The Value of Infectious Disease Specialists in Oncology Practices Remains Cloudy

Patient care is shifting from inpatient to outpatient settings, especially in oncology.

Bruno P. Granwehr, MD, MS

Patient care is shifting from inpatient to outpatient settings, especially in oncology. And while consultations with infectious disease specialists often take place in the inpatient setting, the use of infectious disease services in the outpatient setting needs further investigation. A study in Current Opinions in Oncology suggests that the value added by these specialists could improve outcomes and reduce drug utilization, length of stay, and readmissions in an aging, and increasingly complex, cancer population. It’s estimated that by 2025, the costs of infection in cancer patients over 65 years of age will increase by as much as 45%1.

Data from the general population demonstrate the value of infectious disease consultation in specific infections, antibiotic stewardship, infection control, and quality improvement, according to authors Bruno P. Granwehr, MD, MS, and Dimitrios P. Kontoyiannis, MD, MS, ScD, both from The University of Texas, MD Anderson Cancer Center.

In the cancer setting, however, there are fewer studies. Singer et al2 showed a significant decrease in mortality from 20.5 to 9.9% in patients with fungemia and bacteremia when infectious disease specialists were consulted in patient care. And Pongas et al3 described the outpatient practice of two infectious diseases specialists from 1998 to 2008.

In the Pongas study, among patients referred to infectious disease specialists, 53% had a solid tumor, 8% were severely neutropenic, and 17% were receiving high-dose corticosteroids. Patients were referred from the leukemia, surgical oncology, and stem cell transplantation services. In contrast to the general infectious diseases setting, 35% of referrals (compared to 54.3% 4) were exclusively for management, whereas 42% were for diagnosis and management, and 22% for diagnosis alone.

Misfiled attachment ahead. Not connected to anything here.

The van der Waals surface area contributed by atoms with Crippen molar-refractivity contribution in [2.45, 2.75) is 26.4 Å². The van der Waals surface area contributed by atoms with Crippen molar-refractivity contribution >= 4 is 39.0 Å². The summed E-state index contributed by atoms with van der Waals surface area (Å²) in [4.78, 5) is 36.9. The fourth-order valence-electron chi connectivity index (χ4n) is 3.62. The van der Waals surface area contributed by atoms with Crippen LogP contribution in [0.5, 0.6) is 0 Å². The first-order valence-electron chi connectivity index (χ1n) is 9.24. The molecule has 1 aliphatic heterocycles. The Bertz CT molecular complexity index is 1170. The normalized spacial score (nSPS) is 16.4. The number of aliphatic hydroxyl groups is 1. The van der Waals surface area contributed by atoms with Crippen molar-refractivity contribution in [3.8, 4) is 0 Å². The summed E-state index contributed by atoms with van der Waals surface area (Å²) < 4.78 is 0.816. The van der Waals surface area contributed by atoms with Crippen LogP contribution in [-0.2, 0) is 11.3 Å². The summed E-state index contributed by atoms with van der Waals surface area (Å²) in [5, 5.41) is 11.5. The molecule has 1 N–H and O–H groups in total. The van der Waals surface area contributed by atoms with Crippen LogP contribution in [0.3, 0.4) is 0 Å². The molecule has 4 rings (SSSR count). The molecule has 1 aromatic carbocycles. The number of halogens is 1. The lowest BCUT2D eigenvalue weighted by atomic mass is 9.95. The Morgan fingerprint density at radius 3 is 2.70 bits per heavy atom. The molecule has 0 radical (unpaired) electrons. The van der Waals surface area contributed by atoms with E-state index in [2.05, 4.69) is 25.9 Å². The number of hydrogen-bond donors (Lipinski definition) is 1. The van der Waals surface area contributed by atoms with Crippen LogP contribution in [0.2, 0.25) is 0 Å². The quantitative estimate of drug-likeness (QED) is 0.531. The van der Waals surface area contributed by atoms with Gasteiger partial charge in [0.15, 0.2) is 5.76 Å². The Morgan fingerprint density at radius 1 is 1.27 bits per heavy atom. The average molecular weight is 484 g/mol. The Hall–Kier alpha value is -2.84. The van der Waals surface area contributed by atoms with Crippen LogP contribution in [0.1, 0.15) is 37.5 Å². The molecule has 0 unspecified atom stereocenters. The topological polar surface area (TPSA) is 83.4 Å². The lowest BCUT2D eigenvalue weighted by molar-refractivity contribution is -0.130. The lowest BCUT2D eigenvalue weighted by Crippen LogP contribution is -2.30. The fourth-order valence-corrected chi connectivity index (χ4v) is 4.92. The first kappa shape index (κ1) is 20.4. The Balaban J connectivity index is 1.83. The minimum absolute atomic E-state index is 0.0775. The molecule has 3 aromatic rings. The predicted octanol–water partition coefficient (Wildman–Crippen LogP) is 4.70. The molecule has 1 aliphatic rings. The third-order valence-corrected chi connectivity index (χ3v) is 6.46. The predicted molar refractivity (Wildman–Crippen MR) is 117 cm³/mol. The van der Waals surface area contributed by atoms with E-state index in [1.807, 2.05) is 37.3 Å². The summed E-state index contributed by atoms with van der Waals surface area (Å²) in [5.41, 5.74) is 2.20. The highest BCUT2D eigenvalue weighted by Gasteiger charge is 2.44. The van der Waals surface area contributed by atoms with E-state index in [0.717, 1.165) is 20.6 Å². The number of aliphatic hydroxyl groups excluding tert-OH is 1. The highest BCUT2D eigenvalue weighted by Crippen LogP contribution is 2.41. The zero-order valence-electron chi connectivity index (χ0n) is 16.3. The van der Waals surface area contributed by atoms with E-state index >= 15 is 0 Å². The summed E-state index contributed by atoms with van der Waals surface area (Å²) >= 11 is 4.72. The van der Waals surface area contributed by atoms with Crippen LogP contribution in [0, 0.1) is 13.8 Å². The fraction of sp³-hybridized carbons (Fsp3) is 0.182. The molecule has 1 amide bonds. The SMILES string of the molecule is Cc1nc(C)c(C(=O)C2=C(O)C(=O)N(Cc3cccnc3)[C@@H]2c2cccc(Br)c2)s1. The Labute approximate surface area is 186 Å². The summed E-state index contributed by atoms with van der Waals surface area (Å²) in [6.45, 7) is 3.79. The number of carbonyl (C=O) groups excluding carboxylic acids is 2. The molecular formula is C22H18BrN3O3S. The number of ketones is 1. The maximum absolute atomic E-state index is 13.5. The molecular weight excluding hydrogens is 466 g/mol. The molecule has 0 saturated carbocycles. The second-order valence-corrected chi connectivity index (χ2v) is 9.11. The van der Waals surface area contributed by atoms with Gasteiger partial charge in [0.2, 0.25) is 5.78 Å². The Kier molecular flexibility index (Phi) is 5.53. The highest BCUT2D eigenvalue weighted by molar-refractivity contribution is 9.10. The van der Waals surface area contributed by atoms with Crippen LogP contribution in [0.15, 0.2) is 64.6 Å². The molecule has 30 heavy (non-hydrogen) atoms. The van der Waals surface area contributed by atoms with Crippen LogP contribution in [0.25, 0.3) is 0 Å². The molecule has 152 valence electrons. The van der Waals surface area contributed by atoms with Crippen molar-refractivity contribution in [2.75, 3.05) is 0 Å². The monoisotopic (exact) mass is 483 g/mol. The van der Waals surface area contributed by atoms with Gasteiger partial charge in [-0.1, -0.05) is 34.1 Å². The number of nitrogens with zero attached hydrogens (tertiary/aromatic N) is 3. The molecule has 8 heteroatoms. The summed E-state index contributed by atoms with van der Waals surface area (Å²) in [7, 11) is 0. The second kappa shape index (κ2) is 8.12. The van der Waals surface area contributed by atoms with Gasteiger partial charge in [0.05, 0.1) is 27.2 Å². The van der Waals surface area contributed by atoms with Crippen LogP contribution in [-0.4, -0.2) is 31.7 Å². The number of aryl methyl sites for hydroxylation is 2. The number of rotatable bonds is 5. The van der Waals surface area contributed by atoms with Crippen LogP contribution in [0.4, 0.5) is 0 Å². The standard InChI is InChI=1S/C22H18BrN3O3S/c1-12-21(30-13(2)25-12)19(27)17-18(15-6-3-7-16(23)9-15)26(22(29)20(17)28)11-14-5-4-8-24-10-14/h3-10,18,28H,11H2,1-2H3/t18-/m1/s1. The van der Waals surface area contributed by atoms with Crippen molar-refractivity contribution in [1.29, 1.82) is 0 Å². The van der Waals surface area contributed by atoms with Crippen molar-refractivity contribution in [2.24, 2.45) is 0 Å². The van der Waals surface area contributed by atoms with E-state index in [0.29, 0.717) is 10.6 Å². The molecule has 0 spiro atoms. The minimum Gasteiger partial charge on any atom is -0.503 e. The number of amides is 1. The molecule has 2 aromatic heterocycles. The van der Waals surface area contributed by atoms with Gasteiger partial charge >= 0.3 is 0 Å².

The infectious diseases physicians provided alternative diagnoses in 53% of consultations, suggesting different types of infection in 46%, and noninfectious etiologies in 29% of consults. Similar to the general infectious diseases setting, 14% of consultations were for skin and soft tissue infection. In contrast to the general infectious diseases setting, diagnosis and/or management of pulmonary nodules or infiltrates composed 31% of consultations—almost twice as much as the general infectious diseases setting. The infectious diseases consultants initiated antimicrobial therapy in 31% and discontinuation of antibiotics in 5% of cases.

The value that infectious disease specialists bring in the inpatient setting is established, but because of the limited body of evidence for infectious disease in the outpatient cancer setting, the authors concluded that “further work needs to be done to characterize the impact of infectious diseases consultation specifically for cancer patients.”


  1. Cooksley CD, Avritscher EB, Rolston KV, Elting LS. Hospitalizations for infection in cancer patients: impact of an aging population. Support Care Cancer 2009; 17:547—554.
  2. Singer C, Kaplan MH, Armstrong D. Bacteremia and fungemia complicating neoplastic disease. A study of 364 cases. Am J Med 1977; 62:731—742.
  3. Pongas G, Hamilos G, Rolston KV, Kontoyiannis DP. Formal adult infectious disease specialist consultations in the outpatient setting at a comprehensive cancer center (1998—2008): diverse and impactful. Support Care Cancer 2012; 20:261—265.
  4. Grupper M, Potasman I. Formal adult infectious disease outpatient consultations: a retrospective 6-year survey. Infection